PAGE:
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U.S. Permits Deportees to Go to Canada

December 3, 1923
See Original Daily Bulletin From This Date

Secretary of Labor Davis has granted the request of a Jewish delegation to permit the departure to Canada of Jewish immigrants held for deportation on Ellis Island because they were in excess of the Russian quota. The delegation consisted of Joseph Barondess representing the American Jewish Congress, M. Osofsky of the Hebrew Immigrant Aid Society, and Max Pine representing the United Hebrew Trades, all of New York.

Authorization for the transfer of the deportees to Canada came late Saturday afternoon after some 75 Jewish deportees were carried away on the Olympic, in addition to the 140 some who were deported on the Majestic the week previous. Efforts made to have the deportees taken off the Olympic have been in vain and the immigrants instead of proceeding to Canada will be landed at Cherbourg, whence they are returnable to the countries from where they embarked for the United States.

An important restriction is contained in the Department of Labor’s order which Assistant Secretary White, in charge of immigration matters, emphasized to the Jewish Telegraphic Agency correspondent today. Only those aliens brought by steamship companies who are signatory to a long-standing agreement with the Government making themselves amenable to American laws in Canadian ports as assuming expenses for the deportation will be allowed to proceed to Canada/. The Canadian order granting the deportees leave to remain in Canada until the reopening of the Russian quota is “provisional”, Mr/ White pointed out. Canada reserves the right to admit only those passing the civil and physical tests/. In the event of the rejection of some of the immigrants, the United States must be burdened with the expense of deportation unless they are transported on ships that will agree to carry them back. Mr/ White pointed out also that the Canadian order covers only the admission up to 500 who came in November. Of these he believes only about 300 have now been left.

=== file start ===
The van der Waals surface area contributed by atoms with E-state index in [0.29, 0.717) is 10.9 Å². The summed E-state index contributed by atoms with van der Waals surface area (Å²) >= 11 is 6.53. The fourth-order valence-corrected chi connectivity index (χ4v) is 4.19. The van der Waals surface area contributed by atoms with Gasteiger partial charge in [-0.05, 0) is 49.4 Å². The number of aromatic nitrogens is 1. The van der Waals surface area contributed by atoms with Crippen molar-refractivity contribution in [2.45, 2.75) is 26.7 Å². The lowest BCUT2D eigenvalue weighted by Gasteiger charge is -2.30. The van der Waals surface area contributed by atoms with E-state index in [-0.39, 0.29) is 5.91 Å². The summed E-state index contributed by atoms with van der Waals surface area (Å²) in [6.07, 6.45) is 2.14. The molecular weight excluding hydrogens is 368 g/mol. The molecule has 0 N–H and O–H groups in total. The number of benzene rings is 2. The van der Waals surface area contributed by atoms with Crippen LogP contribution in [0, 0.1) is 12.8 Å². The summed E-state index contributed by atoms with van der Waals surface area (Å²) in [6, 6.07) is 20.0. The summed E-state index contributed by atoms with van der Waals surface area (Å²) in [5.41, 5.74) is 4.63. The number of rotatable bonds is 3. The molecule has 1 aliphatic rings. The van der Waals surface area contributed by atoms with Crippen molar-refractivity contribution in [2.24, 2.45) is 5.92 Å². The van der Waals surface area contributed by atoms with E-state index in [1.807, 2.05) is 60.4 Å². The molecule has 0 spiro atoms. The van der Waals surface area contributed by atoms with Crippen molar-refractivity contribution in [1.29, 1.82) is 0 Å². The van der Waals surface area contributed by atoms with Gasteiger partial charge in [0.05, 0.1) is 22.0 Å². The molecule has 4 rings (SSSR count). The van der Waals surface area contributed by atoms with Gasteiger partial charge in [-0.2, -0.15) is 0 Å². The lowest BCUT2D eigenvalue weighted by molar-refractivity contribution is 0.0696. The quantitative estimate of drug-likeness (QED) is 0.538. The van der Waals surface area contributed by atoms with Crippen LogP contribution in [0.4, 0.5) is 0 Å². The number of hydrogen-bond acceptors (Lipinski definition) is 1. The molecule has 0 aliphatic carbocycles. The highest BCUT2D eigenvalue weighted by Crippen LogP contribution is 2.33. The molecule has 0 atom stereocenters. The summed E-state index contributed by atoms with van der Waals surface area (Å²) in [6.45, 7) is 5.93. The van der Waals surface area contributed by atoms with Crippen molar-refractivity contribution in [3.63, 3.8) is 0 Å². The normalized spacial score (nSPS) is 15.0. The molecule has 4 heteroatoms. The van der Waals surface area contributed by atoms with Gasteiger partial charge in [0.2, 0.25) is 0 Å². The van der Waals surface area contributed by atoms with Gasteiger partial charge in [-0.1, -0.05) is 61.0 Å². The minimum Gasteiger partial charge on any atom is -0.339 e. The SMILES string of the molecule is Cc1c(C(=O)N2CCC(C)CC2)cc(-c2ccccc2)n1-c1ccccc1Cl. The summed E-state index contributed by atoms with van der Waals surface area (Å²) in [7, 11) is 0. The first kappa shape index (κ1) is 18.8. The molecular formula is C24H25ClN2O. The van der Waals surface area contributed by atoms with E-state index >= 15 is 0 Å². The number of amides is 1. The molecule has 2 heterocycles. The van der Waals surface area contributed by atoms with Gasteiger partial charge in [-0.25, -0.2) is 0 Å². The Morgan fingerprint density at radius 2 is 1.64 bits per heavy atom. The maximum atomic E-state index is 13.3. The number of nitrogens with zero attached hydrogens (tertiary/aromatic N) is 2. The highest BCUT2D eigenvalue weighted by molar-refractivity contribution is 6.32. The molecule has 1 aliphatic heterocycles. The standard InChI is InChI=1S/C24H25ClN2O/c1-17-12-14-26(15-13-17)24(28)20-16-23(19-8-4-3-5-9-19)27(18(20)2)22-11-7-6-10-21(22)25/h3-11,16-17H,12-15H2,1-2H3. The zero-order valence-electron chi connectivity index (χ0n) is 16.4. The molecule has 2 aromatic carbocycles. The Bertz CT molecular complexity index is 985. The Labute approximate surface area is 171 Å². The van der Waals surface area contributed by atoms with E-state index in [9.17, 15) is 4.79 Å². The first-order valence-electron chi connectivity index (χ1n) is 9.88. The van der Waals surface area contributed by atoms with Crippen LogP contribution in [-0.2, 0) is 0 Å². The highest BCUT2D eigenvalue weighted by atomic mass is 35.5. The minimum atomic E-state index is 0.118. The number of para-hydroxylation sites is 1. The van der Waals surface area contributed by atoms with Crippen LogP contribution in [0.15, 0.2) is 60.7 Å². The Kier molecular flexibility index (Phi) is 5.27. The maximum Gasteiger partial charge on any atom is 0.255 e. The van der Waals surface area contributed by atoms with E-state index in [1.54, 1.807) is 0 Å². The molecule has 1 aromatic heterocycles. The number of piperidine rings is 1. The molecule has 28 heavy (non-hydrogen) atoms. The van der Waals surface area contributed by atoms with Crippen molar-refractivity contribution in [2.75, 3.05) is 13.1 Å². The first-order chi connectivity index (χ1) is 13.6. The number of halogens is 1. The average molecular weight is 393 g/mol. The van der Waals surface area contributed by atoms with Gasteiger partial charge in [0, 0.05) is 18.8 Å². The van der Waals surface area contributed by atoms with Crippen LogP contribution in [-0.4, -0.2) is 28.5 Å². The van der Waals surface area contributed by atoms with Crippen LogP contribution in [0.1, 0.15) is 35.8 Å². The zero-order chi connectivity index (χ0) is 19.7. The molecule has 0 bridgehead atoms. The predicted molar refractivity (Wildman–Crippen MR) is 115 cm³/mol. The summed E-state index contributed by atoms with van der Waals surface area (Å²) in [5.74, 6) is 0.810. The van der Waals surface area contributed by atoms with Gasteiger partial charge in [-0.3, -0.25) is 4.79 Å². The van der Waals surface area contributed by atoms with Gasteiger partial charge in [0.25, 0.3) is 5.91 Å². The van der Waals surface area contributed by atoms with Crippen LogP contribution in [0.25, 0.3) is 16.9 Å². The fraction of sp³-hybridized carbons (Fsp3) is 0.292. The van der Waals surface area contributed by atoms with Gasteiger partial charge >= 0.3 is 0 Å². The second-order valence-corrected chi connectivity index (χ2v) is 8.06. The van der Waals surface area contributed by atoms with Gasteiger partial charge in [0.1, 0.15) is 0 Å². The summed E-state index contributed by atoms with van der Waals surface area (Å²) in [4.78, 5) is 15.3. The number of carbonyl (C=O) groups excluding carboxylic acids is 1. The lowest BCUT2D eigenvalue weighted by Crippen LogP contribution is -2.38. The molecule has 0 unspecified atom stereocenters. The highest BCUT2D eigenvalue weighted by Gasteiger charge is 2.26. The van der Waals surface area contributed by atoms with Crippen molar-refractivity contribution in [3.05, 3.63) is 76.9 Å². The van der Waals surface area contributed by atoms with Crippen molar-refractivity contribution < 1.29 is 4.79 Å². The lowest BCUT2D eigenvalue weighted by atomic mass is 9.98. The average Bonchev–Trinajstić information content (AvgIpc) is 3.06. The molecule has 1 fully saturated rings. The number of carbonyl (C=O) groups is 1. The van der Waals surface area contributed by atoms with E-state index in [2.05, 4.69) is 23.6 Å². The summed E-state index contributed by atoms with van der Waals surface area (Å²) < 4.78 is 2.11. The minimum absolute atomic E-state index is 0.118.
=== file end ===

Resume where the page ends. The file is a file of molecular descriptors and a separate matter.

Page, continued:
Another restriction is that no transfers are allowed from one steamship company to another and the deportees may not be transported to Canada by rail but only on steamers in which they came. To Permit the immigrants to travel by rail, an order of the State Department would be necessary, permitting the immigrants to set foot on the soil of the United-States.

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